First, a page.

The 1971 gun deer season opens Saturday. Hunters must register each deer taken within the season zone where it was killed by 5 p.m. of the day following the close of the season in that zone. 

Galesville Lions Club President Troy Stellrecht, announced that the club will again sponsor their annual Christmas home decorating contest. Judging will be done in two categories, religious theme and general, with three cash prizes to be awarded in each class. 

A new 40-bed addition is being constructed at Grand View Home in Blair at a cost of $280,000.

A large loose calf barn to house 128 calves was built on the Raymond Smith farm, north of Ettrick.


Nov. 14, 1946

The price control board at Whitehall, serving Trempealeau and two other counties, closed last week Monday after five years of service.

Richard Shea of Eau Claire has purchased the Snack Shop in Whitehall from Lester Hanson, who erected his restaurant last spring. Mr. Hanson sold out because he is too busy buying furs at this season of the year.

While en route to the Omer Thompson home in Fuller Coulee Sunday, Mr. and Mrs. Oscar Johnson and son Odin of Curran Valley collided with another car on a narrow bridge, and had to be driven home by Mr. Thompson. The other car involved was occupied by seven boys.

Moving pictures taken by Colonel of the Whitehall-Arcadia football game Nov. 1, which ended in a scoreless tie, settle beyond dispute that the Norsemen actually scored a touchdown. The film shows Herbert Johnson catching a pass from Dave Larson inches above the ground in the end zone, although the referee ruled it was not a score.

A 10-point buck ran into a car being driven by Leo Fernholz coming toward Arcadia from Galesville last week Tuesday evening at about 8:15 p.m. The accident occurred near the Ed Gilbertson store on Highway 93 in Tamarack. The car, a Chevrolet Coach, was ditched by the impact and about $50 damage was done to the vehicle. The deer received broken legs and had to be destroyed. 

Clayton Kolve, 32, farmer in the Chimney Rock community, was seriously injured in an accident on Highway 121 between Independence and Whitehall about 4:45 p.m. Friday afternoon near Rasmussen farm. Driving a Model A sedan, he ran squarely into an Oshkosh four-wheel drive truck with trailer hauling a bulldozer, owned by the county. A door had to be removed before Kolve could be extracted from the car by his brother and wife. He has a dislocated hip, fractured arm, facial cuts and body bruises as a result of the crash. He is listed in fair condition. The driver of the truck, Everett Blaha, was not injured.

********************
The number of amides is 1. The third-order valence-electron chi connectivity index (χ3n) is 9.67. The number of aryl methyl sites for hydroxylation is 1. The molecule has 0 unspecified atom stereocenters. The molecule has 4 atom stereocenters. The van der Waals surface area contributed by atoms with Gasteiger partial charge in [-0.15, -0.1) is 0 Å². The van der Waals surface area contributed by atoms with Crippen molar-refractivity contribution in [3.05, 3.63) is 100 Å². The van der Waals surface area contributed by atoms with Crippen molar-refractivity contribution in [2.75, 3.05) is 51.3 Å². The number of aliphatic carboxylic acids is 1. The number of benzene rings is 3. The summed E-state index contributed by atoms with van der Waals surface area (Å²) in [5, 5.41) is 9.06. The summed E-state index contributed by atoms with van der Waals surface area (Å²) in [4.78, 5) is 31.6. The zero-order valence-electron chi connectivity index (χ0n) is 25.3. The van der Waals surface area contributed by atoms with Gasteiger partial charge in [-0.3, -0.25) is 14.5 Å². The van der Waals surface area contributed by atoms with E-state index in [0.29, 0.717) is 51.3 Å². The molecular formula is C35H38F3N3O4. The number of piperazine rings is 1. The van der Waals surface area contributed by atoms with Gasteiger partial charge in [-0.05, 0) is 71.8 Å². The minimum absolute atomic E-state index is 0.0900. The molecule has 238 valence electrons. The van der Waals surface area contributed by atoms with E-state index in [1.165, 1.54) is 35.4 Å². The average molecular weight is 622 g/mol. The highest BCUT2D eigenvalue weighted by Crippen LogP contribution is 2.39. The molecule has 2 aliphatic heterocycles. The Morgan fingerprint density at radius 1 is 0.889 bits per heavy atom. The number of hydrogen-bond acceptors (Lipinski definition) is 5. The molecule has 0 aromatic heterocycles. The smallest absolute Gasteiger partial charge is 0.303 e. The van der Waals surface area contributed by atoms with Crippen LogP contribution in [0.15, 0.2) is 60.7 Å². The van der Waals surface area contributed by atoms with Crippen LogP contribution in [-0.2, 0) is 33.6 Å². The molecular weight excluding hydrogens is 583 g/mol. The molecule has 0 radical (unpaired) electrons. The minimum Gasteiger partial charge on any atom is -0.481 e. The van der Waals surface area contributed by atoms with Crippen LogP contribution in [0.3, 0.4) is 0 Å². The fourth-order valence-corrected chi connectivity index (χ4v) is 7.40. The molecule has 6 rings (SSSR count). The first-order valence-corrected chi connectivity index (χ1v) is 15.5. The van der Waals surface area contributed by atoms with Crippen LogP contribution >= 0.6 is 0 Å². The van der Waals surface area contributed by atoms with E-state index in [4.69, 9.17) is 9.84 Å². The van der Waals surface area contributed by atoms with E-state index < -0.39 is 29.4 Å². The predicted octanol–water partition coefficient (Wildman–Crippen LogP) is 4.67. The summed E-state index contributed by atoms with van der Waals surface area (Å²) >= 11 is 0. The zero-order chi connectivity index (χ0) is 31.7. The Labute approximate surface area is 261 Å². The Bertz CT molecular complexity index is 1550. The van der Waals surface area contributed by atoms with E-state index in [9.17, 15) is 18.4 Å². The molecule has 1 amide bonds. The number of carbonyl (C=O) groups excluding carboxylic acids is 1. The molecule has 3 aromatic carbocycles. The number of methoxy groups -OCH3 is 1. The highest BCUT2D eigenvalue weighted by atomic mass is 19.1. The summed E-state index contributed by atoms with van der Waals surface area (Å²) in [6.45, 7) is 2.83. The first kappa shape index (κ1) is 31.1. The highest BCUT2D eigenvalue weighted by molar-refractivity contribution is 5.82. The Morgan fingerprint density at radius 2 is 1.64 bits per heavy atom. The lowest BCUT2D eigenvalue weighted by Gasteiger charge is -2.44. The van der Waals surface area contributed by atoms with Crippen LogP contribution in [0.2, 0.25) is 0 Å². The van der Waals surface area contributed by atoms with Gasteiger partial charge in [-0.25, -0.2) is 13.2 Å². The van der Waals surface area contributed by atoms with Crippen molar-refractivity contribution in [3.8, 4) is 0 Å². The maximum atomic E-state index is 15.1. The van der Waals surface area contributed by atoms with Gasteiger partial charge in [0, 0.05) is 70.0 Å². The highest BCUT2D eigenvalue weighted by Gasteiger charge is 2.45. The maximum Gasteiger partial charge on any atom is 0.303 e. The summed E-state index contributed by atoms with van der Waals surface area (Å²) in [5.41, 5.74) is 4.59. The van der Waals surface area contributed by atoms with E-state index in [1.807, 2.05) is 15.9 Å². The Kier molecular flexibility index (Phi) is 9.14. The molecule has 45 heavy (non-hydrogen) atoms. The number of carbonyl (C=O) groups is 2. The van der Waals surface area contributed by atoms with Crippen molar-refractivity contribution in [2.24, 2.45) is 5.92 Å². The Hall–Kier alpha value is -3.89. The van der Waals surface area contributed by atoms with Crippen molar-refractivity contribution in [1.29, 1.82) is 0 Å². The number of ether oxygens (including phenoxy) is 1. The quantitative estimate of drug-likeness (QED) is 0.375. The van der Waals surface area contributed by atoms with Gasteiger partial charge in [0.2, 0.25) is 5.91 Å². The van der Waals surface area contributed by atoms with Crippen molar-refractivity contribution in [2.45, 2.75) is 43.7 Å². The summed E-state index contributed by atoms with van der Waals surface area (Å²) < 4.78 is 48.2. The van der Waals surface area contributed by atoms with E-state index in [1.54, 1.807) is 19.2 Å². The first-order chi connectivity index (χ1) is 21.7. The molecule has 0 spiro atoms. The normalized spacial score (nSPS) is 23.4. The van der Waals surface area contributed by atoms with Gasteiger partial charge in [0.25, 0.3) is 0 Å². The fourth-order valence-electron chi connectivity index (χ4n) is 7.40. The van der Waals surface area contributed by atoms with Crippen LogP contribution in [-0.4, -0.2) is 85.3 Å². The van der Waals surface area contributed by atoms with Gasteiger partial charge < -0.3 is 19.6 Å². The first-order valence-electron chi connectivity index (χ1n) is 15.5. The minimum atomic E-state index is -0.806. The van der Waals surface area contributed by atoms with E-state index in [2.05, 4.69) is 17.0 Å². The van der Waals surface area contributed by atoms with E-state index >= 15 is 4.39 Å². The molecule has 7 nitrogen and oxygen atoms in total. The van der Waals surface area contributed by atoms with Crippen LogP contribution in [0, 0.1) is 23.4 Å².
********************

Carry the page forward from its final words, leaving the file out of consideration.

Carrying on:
The Fischer Well Drilling of Durand completed drilling a new 220 foot well for the Blair Packing Corp.

The Blair Legion Club will put on a Thanksgiving dance at the Blair Village Hall.


Nov. 17, 1921

A meeting of the representatives of the Bell Telephone Co. with the officers of the Lincoln Farmers Telephone Co. was held Friday evening. These meetings have been held with nearly all the farmer companies in the county, and a report will be made to the Bell people, which it is hoped will ultimately result in giving the local farmer companies long distance service.

The Whitehall village board, at its meeting Monday night, aside from routine business, employed M.T. Elstad has night watch. There were 15 bids for this position, running from $45 to $100 a month. Mr. Peterson of the board of education appeared before the board asking for the use of the Village Hall for basketball practice, which request was granted; practice will be held there each day from 4 to 6 p.m. The board also authorized purchase from Wm. Mason of two lots, known as the Jodahlen property, for public square and hitching purposes.

On Nov. 6, as Mrs. Ed Scott was about to prepare her Sunday meal, the door of her cottage was thrown open and in rolled chicken pies, hot mashed potatoes, escalloped potatoes, pickles, mince and pumpkin pies, bread, baked beans, cake and everything good to eat. About 25 friends and relatives had gathered to remind Mr. and Mrs. Scott that is was their wedding anniversary.

George Bohnstedt advertised horse shoeing. 

The first basketball game of the season, Alma vs. Company A was scheduled at the Armory Hall in Arcadia, with a dance following. 


Nov. 12, 1896

The village board has passed an ordinance that practically shuts out transient merchants from doing business in Whitehall. Another gives the marshal authority to care for teams left on the streets in inclement weather by thoughtless and inconsiderate owners. A word to the wise is sufficient.

An eight-inch snowfall this week, and we now have pretty fair sleighing.

The sparring match between Joe Donovan and John Maber at Opera Hall last night drew 17 men, two women and a kid. Donovan knocked out Maber in two rounds.

C.W. Van Horn closed his meat market here last week, and departed for New London, where he will embark in the same line of business. We are sorry to lose Mr. Van Horn, who is a good citizen, and made many friends while a residence of Whitehall. John Nowitski resigned his position with Simon Olson and Co. Monday, and will leave to take a position with Mr. Van Horn’s new business. John is a first-class butcher and a genial fellow.

Liver and Torgerson’s hardware store at Independence caught fire in the basement of the building late Tuesday night, but the fire was quickly extinguished by the fire company.

Blair — A fracas occurred at a dance in Bear Creek Valley the other night, and one of the participants in the revelry was pummeled up considerably. He caused the arrest of his antagonist, who was made to pay a fine and costs of $10 by Justice Sly.